Hood is a fantastic downhill horse. Dixie, I think, will also be a good one – she could keep up with him pretty easily (although I don’t think he was trying very hard!) Hood powers on uphill and Dixie… dies on uphills. In tandem with the “you must drink” plan I must also do more uphills. The second major canyon going uphill on the west side of the peak, around 30 miles, Dixie started fading hard and I knew deep down that our ride was over. A bunch of other riders caught us and passed us, and Hood left with them. Dixie plodded along, slower and slower. When she was walking slower than I could walk, I hopped off. We meandered on up. We’d been letting the horses graze when they saw tasty grass, so I kept doing that. I marched us along smartly*, trying to get her to the next water tank before she really lost heart. Dixie followed me willingly and politely, but her affect was pretty flat. Eventually she perked up a bit and we came to a steep uphill section, so I found a rock and climbed back on and had her lug me to the top. The water tank wasn’t far from there, and we stayed about 10 minutes. There was a lovely flake of mixed hay that hadn’t blown away, and a tank full of water that Dixie politely sipped at. I left her alone to eat, and whenever she’d start to stare off in the distance and worry about being alone I’d get her attention back on me and tell her to graze.

*please note that my version of “smartly” is much much slower than a normal Dixie EVER walks.

I rode maybe a mile further, til I could see ridecamp way off in the distance. Then I hopped off and walked her in. We pulsed down right away and I let her eat and drink a bit. Eventually there was nobody else holding a horse anywhere near the vet, and the vet yelled “come on over!” I told her that I thought we were done but she might as well vet us. :)

We got a very charitable B for impulsion, a B for mucous membranes, I think A’s for everything else… and she bombed her CRI. The vet told me she’d need a recheck, and I said I wanted to see if she’d eat and drink and perk up. She agreed that was a good idea and reminded me that I didn’t have to leave in an hour. I agreed that I didn’t have to leave til 3:30 or 4, but if she was still tired and listless by then I was going to pull. A t-shirt’s not worth it. She consoled me by pointing out we were the 4th or 5th team she’d had to recheck, and that nobody was drinking well today. I decided to keep my spirits up.

We hung out at the vet check for a while, then went to the trailer. Dixie nibbled hay pretty consistently at the vet check, but all she wanted to do at the trailer was doze in the sun. I puttered around, drinking more elyte water and eating a sandwich. I stripped her tack and blanketed her, and every 10 minutes or so I’d lead her to the water troughs and the “good” vet hay and shove carrots in her face, then take her back to the trailer to nap.

C and S showed up and I decided I was done. They were definitely going to turtle, and their horses looked a million times better than Dixie. The ride staff and vet said I could probably vet her through and finish, but… I can’t think of anything worse than pushing a tired horse and getting a t-shirt and some IV bags. I pulled. I cried. Everybody hugged me and consoled me – she’ll learn to drink eventually, and if she doesn’t we can have a lot of fun at LDs and NEDA rides. This is all true.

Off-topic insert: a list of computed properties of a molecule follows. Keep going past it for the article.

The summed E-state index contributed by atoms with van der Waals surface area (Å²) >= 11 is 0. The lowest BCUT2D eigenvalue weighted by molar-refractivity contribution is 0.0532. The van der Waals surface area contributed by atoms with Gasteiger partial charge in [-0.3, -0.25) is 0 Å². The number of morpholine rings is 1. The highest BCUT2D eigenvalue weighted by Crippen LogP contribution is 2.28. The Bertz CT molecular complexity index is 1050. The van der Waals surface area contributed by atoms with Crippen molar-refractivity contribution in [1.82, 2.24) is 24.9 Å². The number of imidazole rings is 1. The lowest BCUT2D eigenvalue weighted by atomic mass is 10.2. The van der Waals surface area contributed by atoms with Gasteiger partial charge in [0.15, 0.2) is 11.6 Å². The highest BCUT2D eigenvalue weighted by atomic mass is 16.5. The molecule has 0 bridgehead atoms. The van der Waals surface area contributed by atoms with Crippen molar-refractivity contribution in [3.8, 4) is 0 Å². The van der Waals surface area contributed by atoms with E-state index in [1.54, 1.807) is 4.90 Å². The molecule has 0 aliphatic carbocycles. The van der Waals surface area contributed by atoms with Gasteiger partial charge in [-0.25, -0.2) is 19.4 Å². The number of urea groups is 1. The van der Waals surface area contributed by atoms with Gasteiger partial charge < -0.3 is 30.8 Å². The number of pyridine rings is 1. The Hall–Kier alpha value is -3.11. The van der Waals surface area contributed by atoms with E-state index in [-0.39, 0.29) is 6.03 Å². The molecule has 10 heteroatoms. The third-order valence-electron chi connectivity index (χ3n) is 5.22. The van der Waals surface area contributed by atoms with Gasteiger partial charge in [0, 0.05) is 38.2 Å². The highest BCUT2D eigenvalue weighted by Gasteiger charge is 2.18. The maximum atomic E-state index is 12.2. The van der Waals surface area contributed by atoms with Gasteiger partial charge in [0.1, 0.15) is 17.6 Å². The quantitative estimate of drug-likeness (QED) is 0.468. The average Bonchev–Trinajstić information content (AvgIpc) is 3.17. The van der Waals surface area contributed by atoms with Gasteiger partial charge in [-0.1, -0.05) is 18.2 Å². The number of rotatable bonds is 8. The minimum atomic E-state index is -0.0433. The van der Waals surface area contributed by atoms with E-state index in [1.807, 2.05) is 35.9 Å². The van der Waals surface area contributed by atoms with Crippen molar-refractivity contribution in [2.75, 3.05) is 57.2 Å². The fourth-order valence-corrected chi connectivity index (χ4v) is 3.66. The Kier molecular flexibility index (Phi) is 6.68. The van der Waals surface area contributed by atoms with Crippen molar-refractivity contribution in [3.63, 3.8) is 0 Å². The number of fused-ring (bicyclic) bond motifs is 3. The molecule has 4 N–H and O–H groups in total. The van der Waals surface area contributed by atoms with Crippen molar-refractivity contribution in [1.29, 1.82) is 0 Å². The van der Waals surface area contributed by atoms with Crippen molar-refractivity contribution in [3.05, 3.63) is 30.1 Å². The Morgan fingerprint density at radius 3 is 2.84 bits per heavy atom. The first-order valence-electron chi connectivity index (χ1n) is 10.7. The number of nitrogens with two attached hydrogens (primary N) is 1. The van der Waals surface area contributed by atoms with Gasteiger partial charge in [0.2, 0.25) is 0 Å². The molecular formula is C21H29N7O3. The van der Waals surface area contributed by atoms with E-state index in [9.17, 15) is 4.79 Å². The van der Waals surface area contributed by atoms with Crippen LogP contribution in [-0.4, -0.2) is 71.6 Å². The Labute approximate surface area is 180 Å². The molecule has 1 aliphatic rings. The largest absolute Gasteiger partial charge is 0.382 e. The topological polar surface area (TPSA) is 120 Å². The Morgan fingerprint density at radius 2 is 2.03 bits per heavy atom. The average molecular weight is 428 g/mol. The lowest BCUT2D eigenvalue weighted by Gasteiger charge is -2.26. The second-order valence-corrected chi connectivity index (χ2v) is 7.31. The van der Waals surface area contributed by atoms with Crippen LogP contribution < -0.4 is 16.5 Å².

Sleepy girl

That’s how my afternoon went. Dixie would wake up long enough to eat at most two handfuls of grain or one carrot while she was at the trailer, and she’d consistently nibble hay at the vet check. She sipped a little more water. She napped. Her legs were cold and tight, her feet were beautiful, her muscles were jello-y and loose. She let me scratch her itchy sweaty face – a sure sign that she’s not mad at me.

I was forced to socialize with people, which is A Good Thing. I’m pretty good one on one, but big bunches of people make me very quiet. I tend toward the listening side more than the talking side – this blog is the only place I really truly ramble on – so I end up looking like the weirdo on the outskirts listening to you and your friends talk. I cleaned up all our hay and manure and packed all my stuff for a prompt getaway.

C and S finished with glorious looking horses at about 6:30. I had taken over the Very Important Job of feeding the bonfire by the time they got back. :) They vetted through fine, had their completion awards shoved in their arms, and away we went for home.

I unloaded the horse first and turned her loose still wearing her cooler. Bad idea! I thought as I untied the halter. You’re just going to have to catch her in the dark and get that thing off. Then we carried all 700 individual pieces of crap I’d brought with me out of the trailer tack room and camper floor, seat, bed, and bathroom. As far as I can tell, I actually managed to get all my stuff!

I staggered in, greeted the very happy dog and very happy cats, heated up the last chunk of quiche, and gobbled it down. Then, in a fantastic show of good horsemanship, I went out in the dark and convinced the horse to hold still for me to take the cooler off. She was unimpressed and went off to roll. I went to bed.

I woke up to an inch of snow with more coming down. And a horse that I could not catch to blanket. Oh well. If she won’t let me catch her to blanket her, she must be healthy enough to go without, right? It only snowed til noon. Happy spring, yall!